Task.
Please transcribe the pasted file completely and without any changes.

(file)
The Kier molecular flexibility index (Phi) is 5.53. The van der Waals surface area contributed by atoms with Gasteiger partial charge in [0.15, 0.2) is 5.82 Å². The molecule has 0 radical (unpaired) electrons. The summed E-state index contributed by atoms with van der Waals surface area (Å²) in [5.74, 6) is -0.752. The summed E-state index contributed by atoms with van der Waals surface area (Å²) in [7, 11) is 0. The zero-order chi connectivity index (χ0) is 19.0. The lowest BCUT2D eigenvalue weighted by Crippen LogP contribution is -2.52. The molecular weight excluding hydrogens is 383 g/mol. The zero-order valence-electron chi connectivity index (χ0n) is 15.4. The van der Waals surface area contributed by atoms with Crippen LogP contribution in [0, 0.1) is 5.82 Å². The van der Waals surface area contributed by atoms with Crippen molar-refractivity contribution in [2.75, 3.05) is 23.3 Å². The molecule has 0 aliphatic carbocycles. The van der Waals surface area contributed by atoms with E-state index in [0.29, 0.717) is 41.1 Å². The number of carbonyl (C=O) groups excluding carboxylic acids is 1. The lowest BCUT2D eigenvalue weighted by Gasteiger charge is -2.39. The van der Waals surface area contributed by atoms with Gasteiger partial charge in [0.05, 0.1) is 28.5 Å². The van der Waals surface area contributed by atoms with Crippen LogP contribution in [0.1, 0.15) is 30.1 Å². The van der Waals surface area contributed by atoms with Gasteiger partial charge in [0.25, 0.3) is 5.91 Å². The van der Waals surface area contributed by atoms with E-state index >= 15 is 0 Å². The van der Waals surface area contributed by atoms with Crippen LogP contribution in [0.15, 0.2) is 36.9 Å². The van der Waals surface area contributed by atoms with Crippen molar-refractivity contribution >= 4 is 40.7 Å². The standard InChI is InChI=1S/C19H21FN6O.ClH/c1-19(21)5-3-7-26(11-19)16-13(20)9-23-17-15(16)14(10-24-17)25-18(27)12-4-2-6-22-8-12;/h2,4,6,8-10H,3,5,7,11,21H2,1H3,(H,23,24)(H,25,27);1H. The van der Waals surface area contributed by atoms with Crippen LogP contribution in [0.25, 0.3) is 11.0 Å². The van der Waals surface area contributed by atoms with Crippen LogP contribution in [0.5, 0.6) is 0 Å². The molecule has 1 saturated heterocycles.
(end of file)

The Kier molecular flexibility index (Phi) is 5.53. The van der Waals surface area contributed by atoms with Gasteiger partial charge in [0.15, 0.2) is 5.82 Å². The molecule has 0 radical (unpaired) electrons. The summed E-state index contributed by atoms with van der Waals surface area (Å²) in [5.74, 6) is -0.752. The summed E-state index contributed by atoms with van der Waals surface area (Å²) in [7, 11) is 0. The zero-order chi connectivity index (χ0) is 19.0. The lowest BCUT2D eigenvalue weighted by Crippen LogP contribution is -2.52. The molecular weight excluding hydrogens is 383 g/mol. The zero-order valence-electron chi connectivity index (χ0n) is 15.4. The van der Waals surface area contributed by atoms with Crippen LogP contribution in [0, 0.1) is 5.82 Å². The van der Waals surface area contributed by atoms with Crippen molar-refractivity contribution in [2.75, 3.05) is 23.3 Å². The molecule has 0 aliphatic carbocycles. The van der Waals surface area contributed by atoms with E-state index in [0.29, 0.717) is 41.1 Å². The number of carbonyl (C=O) groups excluding carboxylic acids is 1. The lowest BCUT2D eigenvalue weighted by Gasteiger charge is -2.39. The van der Waals surface area contributed by atoms with Gasteiger partial charge in [0.05, 0.1) is 28.5 Å². The van der Waals surface area contributed by atoms with Crippen LogP contribution in [0.1, 0.15) is 30.1 Å². The van der Waals surface area contributed by atoms with Gasteiger partial charge in [0.25, 0.3) is 5.91 Å². The van der Waals surface area contributed by atoms with E-state index >= 15 is 0 Å². The van der Waals surface area contributed by atoms with Crippen LogP contribution in [0.15, 0.2) is 36.9 Å². The van der Waals surface area contributed by atoms with Crippen molar-refractivity contribution >= 4 is 40.7 Å². The standard InChI is InChI=1S/C19H21FN6O.ClH/c1-19(21)5-3-7-26(11-19)16-13(20)9-23-17-15(16)14(10-24-17)25-18(27)12-4-2-6-22-8-12;/h2,4,6,8-10H,3,5,7,11,21H2,1H3,(H,23,24)(H,25,27);1H. The van der Waals surface area contributed by atoms with Crippen LogP contribution in [0.25, 0.3) is 11.0 Å². The van der Waals surface area contributed by atoms with Crippen LogP contribution in [0.5, 0.6) is 0 Å². The molecule has 1 saturated heterocycles.